May 08 2014

The Impact of the Drew.

As summer approaches, basketball takes over in the city of Los Angeles.

L.A. is a hoops town. It has been even before the Lakers moved in from Minneapolis in 1960, though that decade started the Wooden Dynasty at UCLA and brought Hall-of-Fame stars from the NBA like Jerry West and Elgin Baylor. In a vast landscape, the hardwood was a unifier.

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But the influence of the Drew League was something special. Founded in 1973 by Alvin Wills, an inner-city community organizer, the Drew League was originally a six-team basketball league hosted at Charles Drew Middle School, near the intersection of Compton and Firestone. What started as an in-school program turned into a mecca of sorts for pro-amateur basketball, basking in the glow of digital media and sponsored by one of the most influential athletic corporations in the world, Nike.

Drew Middle School, the original location of the Drew League.

Drew Middle School, the original location of the Drew League.


The Drew League banner above the entrance to the gym at King Drew.

The Drew League banner above the entrance to the gym at King Drew.

With the league only days away from starting up, I had to check out the activity at its current location, King Drew Magnet High School of Medicine and Science. By activity, I mean a normal school day. The gymnasium was full, but there wasn’t a basketball to be seen. The school’s volleyball team was preparing for a playoff game against Crenshaw. But the building worker, Bradshaw, was anticipating the buildup of the start of the league. After all, he was wearing a Drew League shirt that had the league’s motto, “No Excuse. Just Produce.”

“They’re coming in soon to put the floor down,” Bradshaw said. “Nike. They’re putting the floor down. For now, this banner is all there is.”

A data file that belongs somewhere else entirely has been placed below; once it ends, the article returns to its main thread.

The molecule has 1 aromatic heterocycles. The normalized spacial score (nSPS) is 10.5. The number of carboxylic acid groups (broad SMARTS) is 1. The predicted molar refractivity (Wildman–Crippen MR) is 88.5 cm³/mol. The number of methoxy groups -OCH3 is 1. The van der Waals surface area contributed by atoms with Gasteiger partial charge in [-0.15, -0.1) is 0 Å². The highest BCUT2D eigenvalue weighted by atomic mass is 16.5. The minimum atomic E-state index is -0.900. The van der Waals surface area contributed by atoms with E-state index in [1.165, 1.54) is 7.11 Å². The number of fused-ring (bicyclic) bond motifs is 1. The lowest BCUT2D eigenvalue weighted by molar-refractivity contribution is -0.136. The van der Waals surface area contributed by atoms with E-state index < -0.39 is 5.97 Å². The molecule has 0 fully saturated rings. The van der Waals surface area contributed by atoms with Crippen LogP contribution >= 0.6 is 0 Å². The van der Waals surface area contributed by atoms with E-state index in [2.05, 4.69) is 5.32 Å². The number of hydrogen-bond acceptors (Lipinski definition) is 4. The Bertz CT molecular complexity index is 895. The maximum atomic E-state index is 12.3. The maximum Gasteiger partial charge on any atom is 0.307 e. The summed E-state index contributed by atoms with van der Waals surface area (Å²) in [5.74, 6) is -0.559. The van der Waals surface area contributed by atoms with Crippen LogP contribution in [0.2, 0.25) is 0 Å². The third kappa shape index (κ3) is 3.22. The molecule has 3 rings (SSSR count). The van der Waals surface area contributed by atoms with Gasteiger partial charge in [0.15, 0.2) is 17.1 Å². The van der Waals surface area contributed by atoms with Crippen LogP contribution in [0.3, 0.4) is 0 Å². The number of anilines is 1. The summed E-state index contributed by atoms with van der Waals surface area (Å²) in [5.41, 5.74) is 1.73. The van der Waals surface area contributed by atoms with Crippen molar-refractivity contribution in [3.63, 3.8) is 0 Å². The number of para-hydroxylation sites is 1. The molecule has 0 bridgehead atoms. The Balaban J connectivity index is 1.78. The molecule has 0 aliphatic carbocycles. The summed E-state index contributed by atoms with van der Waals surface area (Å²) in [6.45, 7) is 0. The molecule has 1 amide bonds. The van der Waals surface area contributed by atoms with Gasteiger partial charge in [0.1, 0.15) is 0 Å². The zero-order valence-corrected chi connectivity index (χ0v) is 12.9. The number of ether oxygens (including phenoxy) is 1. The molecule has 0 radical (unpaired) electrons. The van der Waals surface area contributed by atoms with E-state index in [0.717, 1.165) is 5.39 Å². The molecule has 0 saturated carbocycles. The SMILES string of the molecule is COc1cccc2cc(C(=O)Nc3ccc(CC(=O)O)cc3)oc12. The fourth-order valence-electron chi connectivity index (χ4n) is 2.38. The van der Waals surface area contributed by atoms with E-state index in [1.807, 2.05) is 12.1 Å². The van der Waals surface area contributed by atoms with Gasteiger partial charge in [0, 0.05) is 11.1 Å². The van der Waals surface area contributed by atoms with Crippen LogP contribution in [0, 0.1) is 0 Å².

It’s an exciting time to be around the neighborhood. The Drew League only started playing at King Drew, a school located just south of the Willowbrook Blue Line station, in 2012.  It is a big source of pride in the neighborhood.

I was pointed towards Washington Park, the old location of the Drew League before the games moved to Willowbrook. There I encountered a few players getting a pickup game in. One of those players described the Drew League as a fun basketball setting, played like a four-month All-Star season.

Oris “Dino” Smiley, the commissioner of the Drew League since 1985, was at Washington Park. Last year was a big year for his league, as it was the 40th anniversary. This upcoming summer, Smiley has big plans for the league. The league is going to do even more community involvement related activities this summer, have a larger variety of color for player apparel, and he just got off the phone to confirm an appearance by NBA All-Star Stephen Curry. But when asked about the impact of the Drew League in the neighborhood, Smiley pointed to the Drew League Foundation that he started in 2008.

Washington Park in Florence-Firestone, where the Drew League played for most of their 40+ year history before moving south to King Drew.

Washington Park in Florence-Firestone, where the Drew League played before moving south to King Drew. NBA players started playing in the league here in 2006.

“As far as the impact, with the Drew League being 41 years old, we founded a non-profit foundation. And it’s been great,” said Smiley. “We’ve given out over $75,000 worth of scholarships to kids in the community going off to school. We’ve supported these kids not just when we give them a scholarship … Those who have been to college knows it’s tough times. Dorm fees need to be paid, books cost 400 bucks. They reach out to us, we make sure it gets to the school, and we follow them all the way through until they graduate.

“It’s just been a blessing for us to be able to step in, raise funds, and get these kids motivated to go to school,” added Smiley, who said the Drew League Foundation Scholarship Award Dinner will be on July 25 at the Carson Community Center.

The Drew League has now expanded to 28 teams, and will begin play on Saturday, May 17. The games are free, something that Smiley emphasizes, and the entire block buzzes with activity on the weekends. “What we’re proud of is that we never charge – all of our games are free, so come on in and enjoy it,” Smiley says. Last year, the league had a 14-week schedule, culminating in a team called Hank’s Blazers taking the championship.

“Look out for 2014,” Smiley says. “The ticker is ticking.”


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